Tuesday, October 4, 2011
Lodi Energy Project a powerhouse for the state/ The Record
Lodi center designed to be a powerhouse for chunk of state
LODI - Prefabricated pieces of the 280 megawatt Lodi Energy Center are so massive that the Northern California Power Agency has had to close down Interstate 5 two dozen times over the past year just to transport them from Stockton to the plant.
A two-year, $500 million project - $375 million for construction, plus bond debt service - the power plant is more than halfway to completion, and on track for a June 2012 opening, assistant general manager Ken Speer said.
When done, the 100-foot-tall plant will produce enough energy to serve 13 municipalities in Northern California, including Lodi.
"This is going to be the most efficient power plant in Northern California and probably the state," said Speer. "It will lower greenhouse emissions by 70 percent."
Sitting on a couple of acres near Lodi's wastewater treatment plant, the energy center is coming along as an intricate design of different pipelines, 100,000 feet of underground electrical wiring, and turbines, compressors and generators.
The plant has "fast-start" technology allowing for a one hour boot-up time instead of the typical four hours for a plant its size, Speer said.
The process begins by starting the massive gas turbine engine to produce power. The waste heat from that turbine - or steam - is then sent through the steam turbine to create more energy.
"And if you're at a point where you're producing too much power, you can shut it down," Speer said. "You'd hesitate to shut down another plant, but it will only take an hour here to get back online."
More than 250 construction workers have been on the job during daily construction the past year, a boon to the local economy, proponents said.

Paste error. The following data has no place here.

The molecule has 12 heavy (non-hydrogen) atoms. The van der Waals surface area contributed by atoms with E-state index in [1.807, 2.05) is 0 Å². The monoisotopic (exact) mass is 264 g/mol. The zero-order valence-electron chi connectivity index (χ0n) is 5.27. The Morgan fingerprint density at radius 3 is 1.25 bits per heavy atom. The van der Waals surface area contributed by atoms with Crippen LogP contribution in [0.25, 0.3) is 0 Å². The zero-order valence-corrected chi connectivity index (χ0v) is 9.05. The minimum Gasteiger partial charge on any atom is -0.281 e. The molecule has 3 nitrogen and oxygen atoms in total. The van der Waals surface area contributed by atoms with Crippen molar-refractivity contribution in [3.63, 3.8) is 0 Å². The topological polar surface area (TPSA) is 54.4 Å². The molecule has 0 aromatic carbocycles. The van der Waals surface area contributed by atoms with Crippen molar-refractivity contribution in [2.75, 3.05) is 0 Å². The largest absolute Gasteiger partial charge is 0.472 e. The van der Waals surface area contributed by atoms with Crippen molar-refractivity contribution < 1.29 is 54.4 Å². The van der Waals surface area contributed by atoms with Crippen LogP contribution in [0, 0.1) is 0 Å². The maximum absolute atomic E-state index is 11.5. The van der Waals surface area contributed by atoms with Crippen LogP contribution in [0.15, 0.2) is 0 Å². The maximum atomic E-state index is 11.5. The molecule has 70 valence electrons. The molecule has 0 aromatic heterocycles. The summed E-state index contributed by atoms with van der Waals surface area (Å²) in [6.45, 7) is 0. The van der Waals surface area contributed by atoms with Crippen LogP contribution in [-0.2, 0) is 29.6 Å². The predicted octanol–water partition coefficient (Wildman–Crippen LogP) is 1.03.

That's not to say the power plant has not met some opposition. The Associated Builders and Contractors of California, which speaks on behalf of nonunionized construction workers, has vocally opposed management of the project - but at a political level, not in objection to the purpose of the plant itself.
Kevin Dayton, the contractor group's government affairs director, has criticized a project labor agreement between the Power Authority and the construction workers union, and openly doubts that project leaders have gone to great enough lengths to hire local workers and veterans, which they are required to do.
Speer said the agency has easily met its requirements.
Dayton has cited a payment from the Northern California Power Agency to the California Construction Industry Labor Management Cooperative Trust as a starting point.
"As part of the Project Labor Agreement, the NCPA mailed a $90,000 check in August 2010 to a mysterious union slush fund that subsequently sent letters to local elected officials throughout the state lobbying for more Project Labor Agreements. In other words, NCPA ratepayers are paying to build a power plant and also paying for union political activity," Dayton said.
Locally, the feeling is different. Lodi City Councilman Larry Hansen, who also serves on the Power Authority board, said the project is a boon to the community, both with the jobs it has brought the area and future electrical rates.
"The plant is going to provide close to the city of Lodi's base load, and we can see a lot of potential into the future as far as realizing a competitive (energy) rate," Hansen said. "That's good for the people in Lodi, and that's the bottom line."
Contact reporter Keith Reid at (209) 546-8257 or firstname.lastname@example.org. Visit his blog at recordnet.com/lodiblog.